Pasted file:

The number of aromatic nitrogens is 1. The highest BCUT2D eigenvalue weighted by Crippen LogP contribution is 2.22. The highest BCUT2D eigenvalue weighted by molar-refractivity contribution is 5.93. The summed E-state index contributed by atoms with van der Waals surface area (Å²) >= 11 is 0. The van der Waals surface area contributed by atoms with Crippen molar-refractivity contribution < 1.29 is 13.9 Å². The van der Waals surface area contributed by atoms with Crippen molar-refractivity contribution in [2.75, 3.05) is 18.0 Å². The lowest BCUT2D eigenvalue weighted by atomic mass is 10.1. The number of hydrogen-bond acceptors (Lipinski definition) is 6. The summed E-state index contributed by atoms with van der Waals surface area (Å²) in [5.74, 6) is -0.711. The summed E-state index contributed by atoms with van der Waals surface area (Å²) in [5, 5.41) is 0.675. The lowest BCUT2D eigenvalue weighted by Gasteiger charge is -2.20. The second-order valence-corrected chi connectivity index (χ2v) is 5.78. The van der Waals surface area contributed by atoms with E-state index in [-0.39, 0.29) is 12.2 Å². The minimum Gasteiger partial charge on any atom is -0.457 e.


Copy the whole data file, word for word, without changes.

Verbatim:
The number of aromatic nitrogens is 1. The highest BCUT2D eigenvalue weighted by Crippen LogP contribution is 2.22. The highest BCUT2D eigenvalue weighted by molar-refractivity contribution is 5.93. The summed E-state index contributed by atoms with van der Waals surface area (Å²) >= 11 is 0. The van der Waals surface area contributed by atoms with Crippen molar-refractivity contribution < 1.29 is 13.9 Å². The van der Waals surface area contributed by atoms with Crippen molar-refractivity contribution in [2.75, 3.05) is 18.0 Å². The lowest BCUT2D eigenvalue weighted by atomic mass is 10.1. The number of hydrogen-bond acceptors (Lipinski definition) is 6. The summed E-state index contributed by atoms with van der Waals surface area (Å²) in [5.74, 6) is -0.711. The summed E-state index contributed by atoms with van der Waals surface area (Å²) in [5, 5.41) is 0.675. The lowest BCUT2D eigenvalue weighted by Gasteiger charge is -2.20. The second-order valence-corrected chi connectivity index (χ2v) is 5.78. The van der Waals surface area contributed by atoms with E-state index in [-0.39, 0.29) is 12.2 Å². The minimum Gasteiger partial charge on any atom is -0.457 e.